In comparison with the June forecast, Latvijas Banka's GDP growth forecast for 2018 has been revised upwards from 3.9% to 4.9% in adjusted terms and from 3.9% to 4.7% in non-adjusted terms. GDP growth forecast for 2019 has been revised upwards from 3.0% to 3.5% in adjusted terms and from 3.0% to 3.6% in non-adjusted terms. According to our expectations, in 2020 GDP growth will amount to 3.1% in adjusted terms and to 3.5% in non-adjusted terms. Private consumption, investment and, to a lesser extent, exports will remain the drivers of growth, yet the latter is already decelerating significantly.
A long-term challenge on the supply side is the tightening labour market, as businesses report shortages of qualified labour force, as well as the low level of investment. Despite positive growth, the level of investment remains insufficient. A functional government with a clear vision as to its main future policy directions is quite a decisive factor when investors decide on investing in any country; therefore, we do hope that the government formation process will result in a government having clearly defined priorities for the upcoming years and implementing respective policies.
Inflation rate reflects sustainable income convergence. We are happy that the wages are rising steadily, yet this can be beneficial to the economy only if the rise is matched by productivity growth. At the moment, productivity is slightly lagging behind. We do not seen any signs of overheating, like the ones observed before the crisis, at the current stage of development. The rising income is also reflecting the upswing of the cycle, so the annual inflation has been hovering around 3% most recently. The path of core inflation is more stable, and the relationship between the pressure from wages and costs and transmission to prices has weakened. This is characteristic of the euro area as a whole and also of Latvia in particular. One of the most recent factors contributing to inflation is oil price developments.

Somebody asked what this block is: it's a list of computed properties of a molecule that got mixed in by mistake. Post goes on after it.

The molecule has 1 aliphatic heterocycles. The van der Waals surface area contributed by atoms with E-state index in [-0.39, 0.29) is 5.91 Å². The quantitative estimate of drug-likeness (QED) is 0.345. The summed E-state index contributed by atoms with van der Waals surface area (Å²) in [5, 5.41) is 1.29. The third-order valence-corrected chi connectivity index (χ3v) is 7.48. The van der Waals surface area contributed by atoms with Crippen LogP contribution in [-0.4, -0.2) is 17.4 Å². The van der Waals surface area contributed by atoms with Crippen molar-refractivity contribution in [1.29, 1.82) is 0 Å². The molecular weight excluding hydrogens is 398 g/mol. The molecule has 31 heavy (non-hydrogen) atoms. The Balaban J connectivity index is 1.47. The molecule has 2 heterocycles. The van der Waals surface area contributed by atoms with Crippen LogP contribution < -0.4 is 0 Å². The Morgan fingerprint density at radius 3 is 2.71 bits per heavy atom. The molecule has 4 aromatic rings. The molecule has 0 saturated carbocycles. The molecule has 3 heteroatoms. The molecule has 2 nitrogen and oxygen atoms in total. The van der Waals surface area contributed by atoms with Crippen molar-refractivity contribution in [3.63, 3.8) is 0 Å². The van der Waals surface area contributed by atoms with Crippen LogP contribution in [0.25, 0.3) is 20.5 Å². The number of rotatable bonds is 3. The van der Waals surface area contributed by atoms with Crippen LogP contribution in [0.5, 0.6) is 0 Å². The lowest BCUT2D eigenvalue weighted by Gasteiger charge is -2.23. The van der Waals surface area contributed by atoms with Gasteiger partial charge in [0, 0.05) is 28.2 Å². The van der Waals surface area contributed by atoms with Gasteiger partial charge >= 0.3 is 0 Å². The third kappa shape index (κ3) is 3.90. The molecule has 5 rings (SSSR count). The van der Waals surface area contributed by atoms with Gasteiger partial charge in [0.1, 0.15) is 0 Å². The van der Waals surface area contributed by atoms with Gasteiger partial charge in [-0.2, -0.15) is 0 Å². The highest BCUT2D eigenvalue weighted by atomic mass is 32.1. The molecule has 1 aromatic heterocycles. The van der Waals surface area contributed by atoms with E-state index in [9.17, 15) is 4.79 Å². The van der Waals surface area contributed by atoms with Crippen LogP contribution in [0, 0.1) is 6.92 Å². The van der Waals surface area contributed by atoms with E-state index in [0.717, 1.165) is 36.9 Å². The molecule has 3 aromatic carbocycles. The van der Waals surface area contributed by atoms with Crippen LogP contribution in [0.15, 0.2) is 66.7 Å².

In comparison with the previous forecast, inflation forecast for 2018 has been revised downwards from 2.9% to 2.6%, the forecast for 2019 remains unchanged at 2.9%, reflecting the cost pressure on prices, whereas that for 2020 is set at 2.5%.
This is the positive news. Let's look at the challenges to be faced by Latvia in the near term. This is more relevant than in the previous years, considering the domestic political developments and the complicated future coalition and government formation process.
A very important question is whether Latvia will or will not be placed on the so-called 'grey list'. This is becoming increasingly important and is related to the future government formation process, as the time left for Latvia to implement Moneyval recommendations is running short.
Why do we talk about it that often? If Latvia is placed on this 'grey list', this will affect both Latvia's sovereign credit rating as well as the ratings of its financial institutions, which means that the costs of borrowing will increase. This will have an immediate effect on other prices as well.
Potential consequences could be:
- higher costs of financing available to Latvia's businesses and the economy;
- delays in executing international payments, as banks and controlling authorities of other countries would screen payments from Latvia with particular care, because all counterparties would be more careful when evaluating their business deals: all this consumes more time and, as we know, time is money. This would also have an adverse effect on export and import operations of Latvia's businesses;
- as well as deterioration of the investment environment.
As a result, Latvia's economic growth would also decelerate.